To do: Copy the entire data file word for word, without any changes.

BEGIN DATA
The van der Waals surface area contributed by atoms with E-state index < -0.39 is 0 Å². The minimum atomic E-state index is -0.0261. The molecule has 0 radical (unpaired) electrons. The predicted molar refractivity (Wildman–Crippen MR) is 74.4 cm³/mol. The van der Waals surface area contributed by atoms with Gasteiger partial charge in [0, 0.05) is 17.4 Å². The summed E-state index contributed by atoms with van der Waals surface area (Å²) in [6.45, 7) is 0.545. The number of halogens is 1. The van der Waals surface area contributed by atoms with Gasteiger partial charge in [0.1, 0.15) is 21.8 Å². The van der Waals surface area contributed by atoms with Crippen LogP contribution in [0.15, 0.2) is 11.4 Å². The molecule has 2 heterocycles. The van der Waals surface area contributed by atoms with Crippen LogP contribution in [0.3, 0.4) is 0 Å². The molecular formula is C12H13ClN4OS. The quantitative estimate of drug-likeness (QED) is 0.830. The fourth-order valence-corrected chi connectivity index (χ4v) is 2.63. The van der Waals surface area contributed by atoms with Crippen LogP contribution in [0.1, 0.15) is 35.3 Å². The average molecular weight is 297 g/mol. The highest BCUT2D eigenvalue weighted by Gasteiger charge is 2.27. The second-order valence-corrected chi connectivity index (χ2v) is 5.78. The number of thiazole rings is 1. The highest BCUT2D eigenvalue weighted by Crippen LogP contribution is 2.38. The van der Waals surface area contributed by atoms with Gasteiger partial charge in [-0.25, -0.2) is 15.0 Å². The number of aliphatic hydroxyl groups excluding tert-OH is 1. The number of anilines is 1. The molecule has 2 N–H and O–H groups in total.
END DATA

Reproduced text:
The van der Waals surface area contributed by atoms with E-state index < -0.39 is 0 Å². The minimum atomic E-state index is -0.0261. The molecule has 0 radical (unpaired) electrons. The predicted molar refractivity (Wildman–Crippen MR) is 74.4 cm³/mol. The van der Waals surface area contributed by atoms with Gasteiger partial charge in [0, 0.05) is 17.4 Å². The summed E-state index contributed by atoms with van der Waals surface area (Å²) in [6.45, 7) is 0.545. The number of halogens is 1. The van der Waals surface area contributed by atoms with Gasteiger partial charge in [0.1, 0.15) is 21.8 Å². The van der Waals surface area contributed by atoms with Crippen LogP contribution in [0.15, 0.2) is 11.4 Å². The molecule has 2 heterocycles. The van der Waals surface area contributed by atoms with Crippen LogP contribution in [0.3, 0.4) is 0 Å². The molecular formula is C12H13ClN4OS. The quantitative estimate of drug-likeness (QED) is 0.830. The fourth-order valence-corrected chi connectivity index (χ4v) is 2.63. The van der Waals surface area contributed by atoms with Crippen LogP contribution in [0.1, 0.15) is 35.3 Å². The average molecular weight is 297 g/mol. The highest BCUT2D eigenvalue weighted by Gasteiger charge is 2.27. The second-order valence-corrected chi connectivity index (χ2v) is 5.78. The number of thiazole rings is 1. The highest BCUT2D eigenvalue weighted by Crippen LogP contribution is 2.38. The van der Waals surface area contributed by atoms with Gasteiger partial charge in [-0.25, -0.2) is 15.0 Å². The number of aliphatic hydroxyl groups excluding tert-OH is 1. The number of anilines is 1. The molecule has 2 N–H and O–H groups in total.